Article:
The Next Meltdown: How We Have Failed To Regulate Financial Derivatives

The Next Meltdown: How We Have Failed To Regulate Financial Derivatives

The biggest story about the financial crisis that began four years ago is what still hasn’t been done to make sure that the same disaster doesn’t happen again — and why.

As the crisis unfolded and since, many Americans heard about credit default swaps (CDS), the arcane form of insurance that ruined the huge American International Group. Yet while we all paid many billions for AIG’s mistakes, the effort to control so-called derivatives such as CDS has been no more successful than the attempt to prevent future bailouts of banks that are “too big to fail.”

With  $14 trillion outstanding at US banks as of March 2012, the CDS market is nearly equal to the gross domestic product of the United States. Even so, CDS represent just six percent of the overall derivatives market in the US banking system. The rest of the market – that is, the other 94 percent – is just as lightly regulated.

Yet it is hard to regulate a market few people — even experts — understand, especially when those who do understand it can still benefit by guarding its secrets.

Just ask the top managers at JPMorgan Chase.

The firm’s recent statements on its losses in the “London Whale” case show how poorly these financial wagers are understood. From the bank’s initial disclosure of $2 billion in losses, JPMorgan was estimating losses three to four times as large only a few weeks later. And JPMorgan is by far the largest player in the nation’s CDS business, with $6.1 trillion in contracts on its books. The net credit exposure of these swaps at JP Morgan in the first quarter of 2012 was more than 2.5 times the firm’s total risk-based capital.

In layman’s terms, a CDS — a two-sided contract — is insurance that protects against losses on, say, a specific bond. As with car insurance, the buyer pays a premium, and the seller covers the loss if an accident (in this case, a default) occurs.

But a CDS contract doesn’t require insurance buyers to own what they’re insuring. The reality is more like a casino bet — imagine neighbors taking out millions in collision insurance on your car. If you have an accident, they’re rich.

And unlike state-regulated auto insurance, there are currently no capital requirements for derivative insurers, and until recently, there was zero outside supervision. The little oversight created under the Dodd-Frank Act  has barely altered the market because the rules are easy to circumvent.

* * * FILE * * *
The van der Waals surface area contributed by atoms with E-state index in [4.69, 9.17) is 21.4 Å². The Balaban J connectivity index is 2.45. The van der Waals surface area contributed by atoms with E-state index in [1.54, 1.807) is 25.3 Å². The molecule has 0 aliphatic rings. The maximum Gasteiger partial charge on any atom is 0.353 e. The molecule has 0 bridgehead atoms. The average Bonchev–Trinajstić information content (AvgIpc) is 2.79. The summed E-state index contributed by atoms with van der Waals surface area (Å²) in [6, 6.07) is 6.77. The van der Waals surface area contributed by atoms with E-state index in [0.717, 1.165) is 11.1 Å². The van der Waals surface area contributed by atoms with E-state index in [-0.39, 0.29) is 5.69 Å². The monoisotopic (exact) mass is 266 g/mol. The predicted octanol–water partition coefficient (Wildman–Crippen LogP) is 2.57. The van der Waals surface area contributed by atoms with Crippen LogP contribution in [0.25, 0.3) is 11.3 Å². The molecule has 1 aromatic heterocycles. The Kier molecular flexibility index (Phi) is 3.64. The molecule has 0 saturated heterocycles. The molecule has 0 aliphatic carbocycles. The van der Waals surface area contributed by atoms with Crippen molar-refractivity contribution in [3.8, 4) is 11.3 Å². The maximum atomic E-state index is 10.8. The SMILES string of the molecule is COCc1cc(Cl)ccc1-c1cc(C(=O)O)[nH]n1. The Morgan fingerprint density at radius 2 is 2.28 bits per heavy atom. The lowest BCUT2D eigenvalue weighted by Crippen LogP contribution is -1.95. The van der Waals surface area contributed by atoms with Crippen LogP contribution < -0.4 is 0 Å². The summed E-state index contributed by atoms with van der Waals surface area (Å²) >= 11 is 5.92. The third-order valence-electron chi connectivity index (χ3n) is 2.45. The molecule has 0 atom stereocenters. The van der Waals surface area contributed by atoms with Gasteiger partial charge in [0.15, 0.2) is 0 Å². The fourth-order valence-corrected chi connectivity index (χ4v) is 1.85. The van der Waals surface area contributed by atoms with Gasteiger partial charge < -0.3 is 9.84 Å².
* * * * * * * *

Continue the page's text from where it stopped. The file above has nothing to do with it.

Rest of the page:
Behind the inertia can be found some familiar forces. First, the regulatory agencies are hopelessly outspent by financial companies, companies that also frequently offer higher-paying jobs to staff at the regulatory agencies.About 20 percent of American GDP comes from the financial industry, giving its lobbyists and political donors tremendous influence.

Moreover, aside from a few stunning losses (see Lehman Brothers, Bear Stearns and AIG in 2008, and JPMorgan in 2012), derivatives have become a big profit center for banks. The Treasury Department’s Office of the Comptroller of the Currency reported that the largest US banks earned an average $788 million each quarter trading CDS over the past two years.

So financial lobbyists are only too happy to help write legislation like Dodd-Frank (or to pen multiple bills curbing nascent regulation before it takes hold, as watchdog organization Americans for Financial Reform has repeatedly observed this year).

The resulting regulation is less effective than a sieve. Yes, Dodd-Frank does try to bring derivatives trading into the sunlight (via rules that regulators are still hashing out, with much industry input). Some simpler credit default swaps are now traded on exchanges, so volumes and pricing are visible. But since transparency shrinks profit margins by making it easier for customers to shop around — and will ultimately mean some capital requirements are imposed — don’t expect it to become the norm. If you think the rules contain loopholes the size of, well, a whale, you’re right.

Under rules drafted by the Securities and Exchange Commission and the Commodity Futures Trading Commission, there is an exemption for portfolio hedging of the sort that just allowed JPMorgan to lose $6 billion to $8 billion.  There’s also an exemption for swaps executed to smooth earnings streams for such businesses as consumer or mortgage lending, mining, agriculture, manufacturing, consulting or accounting.

But wait — there’s still more wiggle room for the banks! Even final rules come with comment periods, leaving plenty of opportunity for further banker influence. Earlier this year, complaints from finance companies about the cost of reporting trades led regulators to exempt (at least for a while) firms that do as much as $8 billion in annual derivatives trading, up from an earlier proposed limit of $100 million per year.

As things now stand, the financiers planting the seeds of the next financial crisis will profit heartily — until we all reap the consequences. And no one will go to jail when that day comes. They aren’t breaking any laws, after all.

Photo Credit: AP/Mark Lennihan